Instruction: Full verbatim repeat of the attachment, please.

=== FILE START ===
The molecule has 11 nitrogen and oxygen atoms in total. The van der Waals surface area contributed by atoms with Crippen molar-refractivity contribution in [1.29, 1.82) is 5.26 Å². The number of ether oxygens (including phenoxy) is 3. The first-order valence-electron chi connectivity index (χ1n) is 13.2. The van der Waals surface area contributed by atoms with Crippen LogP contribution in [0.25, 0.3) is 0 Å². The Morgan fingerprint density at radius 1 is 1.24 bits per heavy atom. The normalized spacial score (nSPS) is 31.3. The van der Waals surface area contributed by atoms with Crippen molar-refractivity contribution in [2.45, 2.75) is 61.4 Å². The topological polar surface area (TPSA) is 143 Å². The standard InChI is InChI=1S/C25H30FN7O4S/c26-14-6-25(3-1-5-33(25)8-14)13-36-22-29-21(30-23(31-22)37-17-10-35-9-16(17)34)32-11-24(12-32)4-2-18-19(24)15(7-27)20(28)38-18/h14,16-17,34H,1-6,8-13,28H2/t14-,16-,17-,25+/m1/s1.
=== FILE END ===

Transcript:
The molecule has 11 nitrogen and oxygen atoms in total. The van der Waals surface area contributed by atoms with Crippen molar-refractivity contribution in [1.29, 1.82) is 5.26 Å². The number of ether oxygens (including phenoxy) is 3. The first-order valence-electron chi connectivity index (χ1n) is 13.2. The van der Waals surface area contributed by atoms with Crippen LogP contribution in [0.25, 0.3) is 0 Å². The Morgan fingerprint density at radius 1 is 1.24 bits per heavy atom. The normalized spacial score (nSPS) is 31.3. The van der Waals surface area contributed by atoms with Crippen molar-refractivity contribution in [2.45, 2.75) is 61.4 Å². The topological polar surface area (TPSA) is 143 Å². The standard InChI is InChI=1S/C25H30FN7O4S/c26-14-6-25(3-1-5-33(25)8-14)13-36-22-29-21(30-23(31-22)37-17-10-35-9-16(17)34)32-11-24(12-32)4-2-18-19(24)15(7-27)20(28)38-18/h14,16-17,34H,1-6,8-13,28H2/t14-,16-,17-,25+/m1/s1.